As your child settles back into the school routine this fall, you might be noticing varying emotional responses during this transition period. After so much time spent learning from home over the last 18 months, it could take a while to adjust, with both children and parents adapting at different rates and to differing levels of comfort.
For children who experience challenges with their speech development, being reintroduced into the busy, vibrant school environment could feel overwhelming. Often, so much emphasis is placed on success relating to academic skills at school, that it’s easy to overlook other demands impacting your child.
Five skills to be mindful of as your child adjusts to school
These are five non-academic skills that your child will be investing their energy and concentration into, which could understandably leave them feeling tired out:
1. Paying attention to and processing more stimulus
During home schooling and the summer vacation, your child was predominantly in their familiar home surroundings that they know well. Returning to school means their senses are overloaded. There are new things to look at, there’s exposure to more people than they have been around for a considerable length of time, and the noise level in a shared learning environment makes it more daunting to speak up and vocalize their thoughts.
2. Socializing more
We’ve collectively conditioned our children to be meticulous with their handwashing, to think carefully before they touch anything, and to keep a safe distance from others during the pandemic. Young children re-entering a classroom environment are now relearning how to be around others again, besides their immediate family members. Some children might find this stressful and feel anxious about interacting with classmates. Understandably, you might notice they have become quieter or possibly withdrawn as they are overloaded with unfamiliar social interaction.
3. Adapting to different rules and expectations
Raising a hand to use the bathroom, and having to sit still in a chair, conforming to the expectations of school protocol is not something our children have had to do for some time. It could take a little while for them to get back into the swing of things in terms of feeling comfortable in a more rules-based, structured environment. Once they get home, you might notice changes in their behavior as the long school day has taken a lot out of them. This is normal and it would help to check in regularly to see if there’s anything weighing on them it would help them to talk through with you.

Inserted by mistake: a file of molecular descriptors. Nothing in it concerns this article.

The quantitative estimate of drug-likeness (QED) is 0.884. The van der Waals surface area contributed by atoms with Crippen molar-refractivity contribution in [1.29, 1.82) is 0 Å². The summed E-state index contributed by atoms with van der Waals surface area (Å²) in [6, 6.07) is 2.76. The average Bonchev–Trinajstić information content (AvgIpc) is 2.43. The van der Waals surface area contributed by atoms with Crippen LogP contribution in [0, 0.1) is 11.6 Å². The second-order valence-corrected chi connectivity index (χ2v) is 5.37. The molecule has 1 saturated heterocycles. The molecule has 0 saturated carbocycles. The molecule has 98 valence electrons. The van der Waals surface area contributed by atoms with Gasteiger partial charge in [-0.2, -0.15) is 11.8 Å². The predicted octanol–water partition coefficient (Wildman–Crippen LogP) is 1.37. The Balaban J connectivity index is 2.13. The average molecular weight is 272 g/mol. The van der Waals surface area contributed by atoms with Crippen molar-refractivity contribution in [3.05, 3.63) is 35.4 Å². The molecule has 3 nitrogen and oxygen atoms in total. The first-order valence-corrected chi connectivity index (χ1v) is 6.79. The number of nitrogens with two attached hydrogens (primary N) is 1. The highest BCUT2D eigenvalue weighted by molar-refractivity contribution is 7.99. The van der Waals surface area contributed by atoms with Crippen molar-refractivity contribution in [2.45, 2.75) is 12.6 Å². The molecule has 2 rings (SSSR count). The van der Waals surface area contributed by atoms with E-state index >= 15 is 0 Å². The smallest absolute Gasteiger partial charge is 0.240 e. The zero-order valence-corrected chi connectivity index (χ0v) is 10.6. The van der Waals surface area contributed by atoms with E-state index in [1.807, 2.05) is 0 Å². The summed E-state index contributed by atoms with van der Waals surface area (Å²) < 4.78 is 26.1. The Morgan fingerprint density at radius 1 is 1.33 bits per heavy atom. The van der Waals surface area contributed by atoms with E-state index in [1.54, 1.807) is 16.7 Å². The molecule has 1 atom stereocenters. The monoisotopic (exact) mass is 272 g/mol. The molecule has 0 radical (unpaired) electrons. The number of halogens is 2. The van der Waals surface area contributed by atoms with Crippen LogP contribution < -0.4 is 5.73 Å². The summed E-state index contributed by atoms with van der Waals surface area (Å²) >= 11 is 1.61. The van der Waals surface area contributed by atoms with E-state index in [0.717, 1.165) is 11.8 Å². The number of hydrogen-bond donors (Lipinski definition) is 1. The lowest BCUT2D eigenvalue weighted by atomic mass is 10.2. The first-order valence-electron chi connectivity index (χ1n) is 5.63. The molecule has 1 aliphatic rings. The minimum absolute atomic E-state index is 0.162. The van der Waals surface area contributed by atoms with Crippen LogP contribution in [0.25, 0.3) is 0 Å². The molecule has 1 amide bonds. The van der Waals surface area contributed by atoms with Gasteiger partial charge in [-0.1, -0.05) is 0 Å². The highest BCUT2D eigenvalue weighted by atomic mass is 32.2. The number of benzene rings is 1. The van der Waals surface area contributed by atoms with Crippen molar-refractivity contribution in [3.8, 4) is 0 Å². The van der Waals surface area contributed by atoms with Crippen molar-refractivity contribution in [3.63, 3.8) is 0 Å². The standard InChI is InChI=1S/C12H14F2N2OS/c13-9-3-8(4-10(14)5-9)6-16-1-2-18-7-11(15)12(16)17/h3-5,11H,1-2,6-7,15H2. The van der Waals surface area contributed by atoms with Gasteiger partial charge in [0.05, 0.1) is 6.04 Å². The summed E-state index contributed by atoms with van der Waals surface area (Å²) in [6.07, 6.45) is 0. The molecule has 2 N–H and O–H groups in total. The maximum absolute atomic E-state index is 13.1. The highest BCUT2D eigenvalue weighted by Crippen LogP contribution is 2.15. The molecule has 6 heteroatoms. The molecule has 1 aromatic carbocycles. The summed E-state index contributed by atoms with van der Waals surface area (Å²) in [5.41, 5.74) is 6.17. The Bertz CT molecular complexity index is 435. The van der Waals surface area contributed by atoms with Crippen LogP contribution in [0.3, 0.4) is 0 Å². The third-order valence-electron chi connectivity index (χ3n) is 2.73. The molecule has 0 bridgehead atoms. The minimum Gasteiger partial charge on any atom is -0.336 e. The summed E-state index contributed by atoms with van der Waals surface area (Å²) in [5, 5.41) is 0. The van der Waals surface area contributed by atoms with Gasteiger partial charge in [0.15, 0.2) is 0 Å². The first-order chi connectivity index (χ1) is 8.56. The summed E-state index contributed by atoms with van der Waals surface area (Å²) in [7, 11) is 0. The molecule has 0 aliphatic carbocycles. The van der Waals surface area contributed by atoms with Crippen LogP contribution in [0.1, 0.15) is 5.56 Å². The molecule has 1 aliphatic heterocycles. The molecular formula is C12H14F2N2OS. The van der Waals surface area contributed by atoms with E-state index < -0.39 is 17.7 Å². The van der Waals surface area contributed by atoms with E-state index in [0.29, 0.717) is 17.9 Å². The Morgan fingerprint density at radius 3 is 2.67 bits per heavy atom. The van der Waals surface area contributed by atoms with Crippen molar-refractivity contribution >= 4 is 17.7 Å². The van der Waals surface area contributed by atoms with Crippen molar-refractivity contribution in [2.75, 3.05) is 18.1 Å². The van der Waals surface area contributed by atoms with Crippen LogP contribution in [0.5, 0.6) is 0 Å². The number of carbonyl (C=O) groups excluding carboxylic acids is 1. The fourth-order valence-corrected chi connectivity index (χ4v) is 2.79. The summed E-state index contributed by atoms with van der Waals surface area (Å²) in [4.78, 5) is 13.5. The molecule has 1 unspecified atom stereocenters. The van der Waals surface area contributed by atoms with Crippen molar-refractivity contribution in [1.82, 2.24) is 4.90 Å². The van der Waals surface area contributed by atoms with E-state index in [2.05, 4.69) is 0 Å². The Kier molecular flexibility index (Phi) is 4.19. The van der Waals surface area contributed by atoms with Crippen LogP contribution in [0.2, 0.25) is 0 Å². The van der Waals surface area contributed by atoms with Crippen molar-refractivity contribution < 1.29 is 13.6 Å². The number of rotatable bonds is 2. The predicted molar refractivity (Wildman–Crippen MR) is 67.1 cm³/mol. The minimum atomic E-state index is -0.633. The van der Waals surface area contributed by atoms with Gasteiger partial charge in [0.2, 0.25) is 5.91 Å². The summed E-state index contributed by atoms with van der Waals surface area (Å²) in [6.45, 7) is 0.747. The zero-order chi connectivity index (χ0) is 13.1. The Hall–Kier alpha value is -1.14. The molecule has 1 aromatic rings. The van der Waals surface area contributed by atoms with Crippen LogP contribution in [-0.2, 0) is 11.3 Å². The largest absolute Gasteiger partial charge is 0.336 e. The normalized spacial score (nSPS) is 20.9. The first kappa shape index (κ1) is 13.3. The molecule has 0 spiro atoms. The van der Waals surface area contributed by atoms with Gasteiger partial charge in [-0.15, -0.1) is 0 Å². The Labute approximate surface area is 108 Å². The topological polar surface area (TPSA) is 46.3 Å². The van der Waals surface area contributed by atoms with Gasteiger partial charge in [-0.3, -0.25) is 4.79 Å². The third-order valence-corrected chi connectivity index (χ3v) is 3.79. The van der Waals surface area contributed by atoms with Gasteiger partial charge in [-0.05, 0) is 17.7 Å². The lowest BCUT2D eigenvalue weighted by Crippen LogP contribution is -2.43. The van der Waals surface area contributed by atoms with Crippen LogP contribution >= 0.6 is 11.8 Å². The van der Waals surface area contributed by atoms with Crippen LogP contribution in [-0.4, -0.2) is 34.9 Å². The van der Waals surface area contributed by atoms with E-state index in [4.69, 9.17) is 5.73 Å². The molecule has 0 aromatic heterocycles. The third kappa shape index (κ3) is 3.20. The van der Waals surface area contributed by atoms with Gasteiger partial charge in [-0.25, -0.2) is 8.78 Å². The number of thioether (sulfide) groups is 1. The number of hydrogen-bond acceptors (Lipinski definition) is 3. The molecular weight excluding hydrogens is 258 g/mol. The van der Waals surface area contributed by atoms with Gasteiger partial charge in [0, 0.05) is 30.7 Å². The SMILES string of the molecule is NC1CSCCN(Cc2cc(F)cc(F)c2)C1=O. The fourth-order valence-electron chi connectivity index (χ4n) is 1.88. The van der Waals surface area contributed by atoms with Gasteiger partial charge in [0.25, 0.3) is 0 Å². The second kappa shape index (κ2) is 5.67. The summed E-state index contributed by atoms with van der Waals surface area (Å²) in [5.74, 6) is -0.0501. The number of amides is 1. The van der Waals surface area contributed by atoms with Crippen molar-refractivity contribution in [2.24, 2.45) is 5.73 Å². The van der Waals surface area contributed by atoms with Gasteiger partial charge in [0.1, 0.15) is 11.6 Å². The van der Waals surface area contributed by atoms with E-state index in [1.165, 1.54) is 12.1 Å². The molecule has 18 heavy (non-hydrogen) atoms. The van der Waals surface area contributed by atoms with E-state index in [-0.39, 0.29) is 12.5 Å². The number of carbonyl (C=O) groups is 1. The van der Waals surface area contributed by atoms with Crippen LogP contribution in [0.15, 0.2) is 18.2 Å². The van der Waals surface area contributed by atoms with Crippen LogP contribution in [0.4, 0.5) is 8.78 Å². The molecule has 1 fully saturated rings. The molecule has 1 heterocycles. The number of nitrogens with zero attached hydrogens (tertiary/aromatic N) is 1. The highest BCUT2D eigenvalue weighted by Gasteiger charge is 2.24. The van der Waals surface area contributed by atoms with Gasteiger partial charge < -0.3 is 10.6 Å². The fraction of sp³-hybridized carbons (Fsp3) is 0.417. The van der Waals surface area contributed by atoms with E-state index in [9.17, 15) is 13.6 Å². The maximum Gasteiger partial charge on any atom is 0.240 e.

4. Making friends
For children who struggle with their speech, making friends can prove difficult, as they might not be able communicate or be understood in the way they want to. Back in the hustle and bustle of school life, it can sometimes by the case these children feel isolated as they see their peers interacting with ease and wish to be able to do the same.
5. Being aware of other people’s boundaries
We’ve all had our own level of comfort in terms of following the pandemic protocol. Some families have been taking extreme safety measures sterilizing everything and refraining from any physical contact; other families have adopted a far more relaxed approach. It could help to remind your child of these and reassure them that they are safe, even if others are not behaving in the same way your family does. Similarly, when parents chat at the school at drop off and pick up, we just need to be mindful that how we did lockdown isn’t the same for everyone and we all have different needs.
If your child is unusually tried or cranky, withdrawn or regressing in their speech ability or confidence, these are all perfectly normal reactions to returning to school. We are here to help support you through this ease the transition for your child in any way we can.
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